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  • Print publication year: 2007
  • Online publication date: October 2013

7 - The role of microtubules and motors for polarized growth of filamentous fungi

from III - Protein folding and secretion

Summary

Introduction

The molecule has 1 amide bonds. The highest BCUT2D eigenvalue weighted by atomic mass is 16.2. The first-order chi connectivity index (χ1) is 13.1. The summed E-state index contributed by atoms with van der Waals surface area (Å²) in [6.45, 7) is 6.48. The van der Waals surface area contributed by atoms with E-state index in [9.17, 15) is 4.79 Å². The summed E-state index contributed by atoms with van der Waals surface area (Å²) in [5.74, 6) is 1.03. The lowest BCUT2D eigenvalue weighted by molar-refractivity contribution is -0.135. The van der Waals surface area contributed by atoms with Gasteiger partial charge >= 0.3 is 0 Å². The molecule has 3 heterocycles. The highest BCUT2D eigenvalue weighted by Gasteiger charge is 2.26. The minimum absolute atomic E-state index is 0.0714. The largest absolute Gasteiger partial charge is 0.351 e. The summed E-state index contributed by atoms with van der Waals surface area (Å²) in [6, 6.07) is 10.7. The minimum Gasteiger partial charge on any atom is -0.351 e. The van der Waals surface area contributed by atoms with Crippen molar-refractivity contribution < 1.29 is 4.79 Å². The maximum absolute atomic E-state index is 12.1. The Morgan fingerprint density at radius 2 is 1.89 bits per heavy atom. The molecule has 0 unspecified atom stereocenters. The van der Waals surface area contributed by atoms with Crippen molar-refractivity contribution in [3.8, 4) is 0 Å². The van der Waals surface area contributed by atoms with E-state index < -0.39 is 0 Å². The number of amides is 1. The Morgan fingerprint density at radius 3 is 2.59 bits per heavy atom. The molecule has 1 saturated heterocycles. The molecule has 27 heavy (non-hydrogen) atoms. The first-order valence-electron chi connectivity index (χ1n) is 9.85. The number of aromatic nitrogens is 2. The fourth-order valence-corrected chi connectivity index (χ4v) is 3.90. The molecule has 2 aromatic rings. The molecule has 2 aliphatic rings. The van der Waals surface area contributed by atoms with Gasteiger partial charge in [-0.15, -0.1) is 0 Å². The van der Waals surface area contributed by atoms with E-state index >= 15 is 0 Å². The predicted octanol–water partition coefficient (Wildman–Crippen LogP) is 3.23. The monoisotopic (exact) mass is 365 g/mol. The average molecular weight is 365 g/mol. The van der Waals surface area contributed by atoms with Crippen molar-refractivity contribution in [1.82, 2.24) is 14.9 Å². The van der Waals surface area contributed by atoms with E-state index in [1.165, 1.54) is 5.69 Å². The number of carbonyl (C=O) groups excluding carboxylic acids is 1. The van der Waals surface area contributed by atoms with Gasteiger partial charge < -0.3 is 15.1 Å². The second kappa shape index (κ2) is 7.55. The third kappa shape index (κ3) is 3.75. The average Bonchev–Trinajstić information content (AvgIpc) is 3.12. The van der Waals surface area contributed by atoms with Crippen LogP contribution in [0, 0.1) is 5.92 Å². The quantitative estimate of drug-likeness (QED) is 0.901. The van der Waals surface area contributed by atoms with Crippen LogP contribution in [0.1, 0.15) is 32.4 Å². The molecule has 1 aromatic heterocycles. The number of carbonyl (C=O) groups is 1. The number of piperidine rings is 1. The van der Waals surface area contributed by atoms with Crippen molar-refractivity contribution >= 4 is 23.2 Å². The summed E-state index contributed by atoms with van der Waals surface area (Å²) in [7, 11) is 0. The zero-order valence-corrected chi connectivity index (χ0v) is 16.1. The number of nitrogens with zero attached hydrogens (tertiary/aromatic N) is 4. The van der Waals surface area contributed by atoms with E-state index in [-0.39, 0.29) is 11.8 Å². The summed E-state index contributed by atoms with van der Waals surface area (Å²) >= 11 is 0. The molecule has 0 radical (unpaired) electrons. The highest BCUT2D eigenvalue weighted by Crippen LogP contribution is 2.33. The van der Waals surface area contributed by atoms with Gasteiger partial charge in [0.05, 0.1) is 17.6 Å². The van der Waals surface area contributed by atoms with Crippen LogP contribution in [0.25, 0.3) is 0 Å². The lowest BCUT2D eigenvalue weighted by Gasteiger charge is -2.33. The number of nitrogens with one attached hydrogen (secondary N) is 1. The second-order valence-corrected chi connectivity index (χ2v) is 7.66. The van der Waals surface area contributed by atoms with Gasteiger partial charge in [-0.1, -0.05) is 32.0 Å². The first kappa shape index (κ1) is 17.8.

Polarized growth is the mechanism by which filamentous fungi extend their hyphae. Microtubules (MT) and filamentous actin (F-actin), in combination with their corresponding motor proteins, kinesins, dynein and myosins, play crucial roles in this process. The exact contribution of the MT cytoskeleton, however, is still under debate. In this review we will summarize recent advances in understanding the role of MTs and MT-dependent motor proteins in fungi with special emphasis on Aspergillus nidulans. Genetic, biochemical and cell biological approaches in A. nidulans and other fungi led to a modified view of many aspects within the past few years. There is increasing evidence that MT strings, which are visualized by immunostaining or GFP-tagging, consist of several MTs and their dynamics appears to be different in fast-growing hyphal tips as compared with young germlings. Whereas the spindle pole bodies were considered as the only or the main microtubule organizing centres (MTOCs) in filamentous fungi, it appears that several additional MTOCs are responsible for the generation of the MT array. In addition to new insights into the MT network and its dynamics, the roles of several kinesins have been elucidated recently and their interplay with dynein investigated. It became clear that MT functions are interwoven with those of the actin cytoskeleton and that three main structures are required for polarized growth, the Spitzenkörper (vesicle supply centre), the polarisome and probably cell end markers at the cortex. We propose a model for polarized growth, where the actin cytoskeleton and the polarisome are crucial for hyphal extension and the MT cytoskeleton continuously provides the building material within vesicles to the Spitzenkörper and determines growth directionality by delivery of cell end marker proteins.

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